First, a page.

A curious footnote: Pierre Karl Péladeau will miss first day of the new National Assembly session (and possibly the entire session) as he suffered eight fractures in a bicycle accident and is languishing in the Sherbrooke hospital (traditional fiefdom of those PLQ doctor/MNAs). We are sure he will be well looked after!

Mention of Mayor Nenshi inevitably brings to mind his leadership during and after last year’s terrible floods, taking us to  the natural disasters that continue at an alarming rate. Floods in Serbiadrought and wildfires in California. the Passionate Eye’s presentation on May 17th, Last Call at the Oasis was a timely reminder that the world is in dire straits, thanks to our failure to conserve and protect its most valuable asset – Water.

As always, there is so much more on our minds.
Media tops the list this week starting with Net neutrality with passionate arguments from both sides [(Forbes) Why ‘Net Neutrality’ Is A Dumb Idea versus the New Yorker’s thoughtful essay Net Neutrality and the Idea of America – which raises the parallel issue of the future of news papers as illustrated by the Atlantic’s analysis What the Death of Homepages Means for the Future of NewsNews publishers lost the homepage firehose, and gained a social media flood. It’s making the news more about readers, and less about news. and the leaked New York Times innovation report – the leak coinciding with the summary firing of Jill Abramson.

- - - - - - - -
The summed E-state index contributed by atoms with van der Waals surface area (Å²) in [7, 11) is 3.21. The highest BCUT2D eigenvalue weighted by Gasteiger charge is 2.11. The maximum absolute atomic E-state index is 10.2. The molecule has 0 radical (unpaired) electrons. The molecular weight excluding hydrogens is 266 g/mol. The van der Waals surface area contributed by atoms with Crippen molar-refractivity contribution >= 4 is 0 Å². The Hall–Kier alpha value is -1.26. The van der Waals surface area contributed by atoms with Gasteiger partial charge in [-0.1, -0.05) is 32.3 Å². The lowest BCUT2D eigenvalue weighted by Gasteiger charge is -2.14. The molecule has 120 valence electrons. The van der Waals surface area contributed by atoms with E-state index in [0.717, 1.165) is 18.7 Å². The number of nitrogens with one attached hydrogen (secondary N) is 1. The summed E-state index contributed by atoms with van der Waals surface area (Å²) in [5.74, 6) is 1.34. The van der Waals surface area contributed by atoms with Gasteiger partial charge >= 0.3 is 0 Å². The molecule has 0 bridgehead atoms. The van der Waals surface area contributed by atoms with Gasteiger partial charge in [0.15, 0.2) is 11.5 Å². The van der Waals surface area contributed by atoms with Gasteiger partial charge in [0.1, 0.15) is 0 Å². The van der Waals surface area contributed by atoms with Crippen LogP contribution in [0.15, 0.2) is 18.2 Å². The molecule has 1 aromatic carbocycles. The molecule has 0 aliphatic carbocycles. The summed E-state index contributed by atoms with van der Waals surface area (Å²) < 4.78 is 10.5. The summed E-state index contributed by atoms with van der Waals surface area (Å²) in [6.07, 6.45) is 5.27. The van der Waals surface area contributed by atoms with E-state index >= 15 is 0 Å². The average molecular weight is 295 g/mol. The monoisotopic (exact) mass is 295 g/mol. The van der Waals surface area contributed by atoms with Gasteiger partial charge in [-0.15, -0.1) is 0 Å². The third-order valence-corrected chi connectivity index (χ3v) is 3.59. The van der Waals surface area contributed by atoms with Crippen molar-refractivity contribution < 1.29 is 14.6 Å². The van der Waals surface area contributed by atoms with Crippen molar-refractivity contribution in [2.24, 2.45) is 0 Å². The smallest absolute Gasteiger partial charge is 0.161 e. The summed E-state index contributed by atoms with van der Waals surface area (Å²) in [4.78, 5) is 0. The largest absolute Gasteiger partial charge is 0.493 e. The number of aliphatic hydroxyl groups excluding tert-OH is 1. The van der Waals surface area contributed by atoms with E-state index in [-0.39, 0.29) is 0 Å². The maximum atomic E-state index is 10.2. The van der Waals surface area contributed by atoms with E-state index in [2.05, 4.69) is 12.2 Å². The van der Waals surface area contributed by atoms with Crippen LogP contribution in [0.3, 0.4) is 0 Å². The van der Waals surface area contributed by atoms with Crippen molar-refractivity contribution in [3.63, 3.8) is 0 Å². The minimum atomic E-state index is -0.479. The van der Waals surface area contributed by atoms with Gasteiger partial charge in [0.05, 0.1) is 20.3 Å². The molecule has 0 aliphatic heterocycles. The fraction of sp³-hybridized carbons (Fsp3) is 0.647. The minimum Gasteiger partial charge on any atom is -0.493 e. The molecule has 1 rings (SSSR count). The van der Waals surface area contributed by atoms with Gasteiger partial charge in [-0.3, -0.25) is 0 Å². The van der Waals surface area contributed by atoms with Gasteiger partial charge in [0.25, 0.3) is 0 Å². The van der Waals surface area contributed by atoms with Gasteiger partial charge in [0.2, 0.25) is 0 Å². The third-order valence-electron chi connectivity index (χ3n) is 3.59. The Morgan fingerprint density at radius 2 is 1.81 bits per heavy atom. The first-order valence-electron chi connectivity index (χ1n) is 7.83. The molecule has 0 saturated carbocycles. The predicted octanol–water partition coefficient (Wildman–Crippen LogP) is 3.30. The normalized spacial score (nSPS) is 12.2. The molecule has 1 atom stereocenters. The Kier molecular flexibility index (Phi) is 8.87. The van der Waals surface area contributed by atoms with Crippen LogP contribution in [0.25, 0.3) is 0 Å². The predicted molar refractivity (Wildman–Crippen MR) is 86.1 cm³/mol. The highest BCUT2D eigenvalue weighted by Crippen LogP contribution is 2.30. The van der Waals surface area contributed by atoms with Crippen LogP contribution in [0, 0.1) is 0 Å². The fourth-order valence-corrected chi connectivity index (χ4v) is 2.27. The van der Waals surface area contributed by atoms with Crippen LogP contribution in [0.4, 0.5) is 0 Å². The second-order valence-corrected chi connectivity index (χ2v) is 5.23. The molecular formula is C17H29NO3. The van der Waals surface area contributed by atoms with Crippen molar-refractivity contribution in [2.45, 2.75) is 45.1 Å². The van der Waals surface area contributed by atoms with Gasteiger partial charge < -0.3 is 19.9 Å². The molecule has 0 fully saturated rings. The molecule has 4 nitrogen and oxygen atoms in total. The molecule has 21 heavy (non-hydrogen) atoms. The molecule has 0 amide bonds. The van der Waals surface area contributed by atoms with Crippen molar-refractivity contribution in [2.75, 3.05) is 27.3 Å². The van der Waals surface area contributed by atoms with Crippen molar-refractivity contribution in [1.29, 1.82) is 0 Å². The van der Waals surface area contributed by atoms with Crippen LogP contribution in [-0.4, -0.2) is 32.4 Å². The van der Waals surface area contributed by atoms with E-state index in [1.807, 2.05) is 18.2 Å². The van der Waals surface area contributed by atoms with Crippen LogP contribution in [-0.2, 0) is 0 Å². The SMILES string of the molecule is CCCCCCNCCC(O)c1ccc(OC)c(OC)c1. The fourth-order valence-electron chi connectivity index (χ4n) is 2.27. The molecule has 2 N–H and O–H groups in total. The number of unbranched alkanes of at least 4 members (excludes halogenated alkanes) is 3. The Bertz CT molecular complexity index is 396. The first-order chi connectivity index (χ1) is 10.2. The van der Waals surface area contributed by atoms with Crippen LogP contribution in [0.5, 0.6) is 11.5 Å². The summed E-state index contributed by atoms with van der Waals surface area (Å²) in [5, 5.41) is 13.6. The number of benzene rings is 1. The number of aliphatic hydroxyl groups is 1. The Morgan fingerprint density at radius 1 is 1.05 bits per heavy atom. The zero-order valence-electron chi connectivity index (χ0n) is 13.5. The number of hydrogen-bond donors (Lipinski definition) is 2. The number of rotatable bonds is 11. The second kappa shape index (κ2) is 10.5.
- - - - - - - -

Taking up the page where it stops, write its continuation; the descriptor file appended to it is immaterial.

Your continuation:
Meanwhile in Canada, debate continues to rage over the fate of CBC   Cultural Studies: The Stursbergians vs. The Gzowskiteers — Why it’s time for the nerds to stand up for their CBC is a fascinating look at the internal culture of CBC — where do you stand?

We are not ignoring the plight of the kidnapped girls  – or the spate of  terrorist bombings that continue to plague Nigeria . We can only hope that the outcome of  the Paris Summit  translates the declaration of good intentions into serious action, but the news that comes daily is discouraging. Dare we hope that there is more going on behind the scenes that we are not being told – there are times when public information only abets the enemy.